The Administrative Court of Appeal (Kammarrätten) ruled on Friday that Sweden's School Inspectorate (Skolinspektionen) was out of line when it closed the elite Lundsberg boarding school in late August this year.
The inspectorate does not have the supervisory responsibility for the boarding school, the court argued.
The inspectorate acted quickly, closing the school within a week of the news hitting the papers across the country. Two weeks later, however, the decision to close the school was overturned by the administrative court (förvaltningsrätten), which stated that the inspectorate's jurisdiction revolved around what students learned at school, not what they did in their free time.
On Friday, the court of appeal affirmed the administrative court's decision.
The school, which is the alma mater of Sweden's Prince Carl Philip and many other members of Swedish high-society, has been hit with a series of reports of students being assaulted in hazing rituals.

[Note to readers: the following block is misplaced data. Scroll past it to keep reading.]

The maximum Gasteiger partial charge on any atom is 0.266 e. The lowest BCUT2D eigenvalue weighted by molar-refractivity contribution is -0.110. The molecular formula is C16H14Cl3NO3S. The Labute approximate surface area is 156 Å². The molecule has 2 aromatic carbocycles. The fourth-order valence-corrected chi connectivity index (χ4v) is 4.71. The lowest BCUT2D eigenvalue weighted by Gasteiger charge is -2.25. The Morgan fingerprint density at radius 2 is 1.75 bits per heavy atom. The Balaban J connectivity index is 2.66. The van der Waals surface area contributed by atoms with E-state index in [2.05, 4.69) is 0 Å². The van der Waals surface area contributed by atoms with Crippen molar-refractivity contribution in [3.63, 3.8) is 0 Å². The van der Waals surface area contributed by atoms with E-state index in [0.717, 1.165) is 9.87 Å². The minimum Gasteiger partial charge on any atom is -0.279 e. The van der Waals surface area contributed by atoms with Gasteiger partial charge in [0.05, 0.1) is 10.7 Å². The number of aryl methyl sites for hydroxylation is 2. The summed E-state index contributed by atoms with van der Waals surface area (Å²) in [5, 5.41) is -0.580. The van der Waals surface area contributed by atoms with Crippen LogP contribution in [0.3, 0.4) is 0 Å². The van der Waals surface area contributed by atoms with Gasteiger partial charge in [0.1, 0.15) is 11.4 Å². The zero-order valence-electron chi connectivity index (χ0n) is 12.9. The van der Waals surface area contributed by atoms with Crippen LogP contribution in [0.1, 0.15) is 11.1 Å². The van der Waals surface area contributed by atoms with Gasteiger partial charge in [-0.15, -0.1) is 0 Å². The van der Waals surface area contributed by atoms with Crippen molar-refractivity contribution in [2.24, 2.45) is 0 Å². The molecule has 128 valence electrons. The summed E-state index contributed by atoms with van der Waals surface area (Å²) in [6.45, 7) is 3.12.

In May last year, students at the school spoke out after being forced into oral sex and eating manure. Speaking with Svergies Television (SVT), a former vice principal described the situation at Lundsberg as something out of Lord of the Flies.
In 2011, a student had their nipples burned with an electric fly swatter.
Founded in 1896, Lundsberg was inspired by British boarding school tradition and currently has an enrolment of around 170 students, around 60 percent of which are boys.
In October of last year, the agency told the school that it will impose a 500,000 kronor ($75,000) fine if it didn't act to stamp out the practice of bullying and violence among pupils.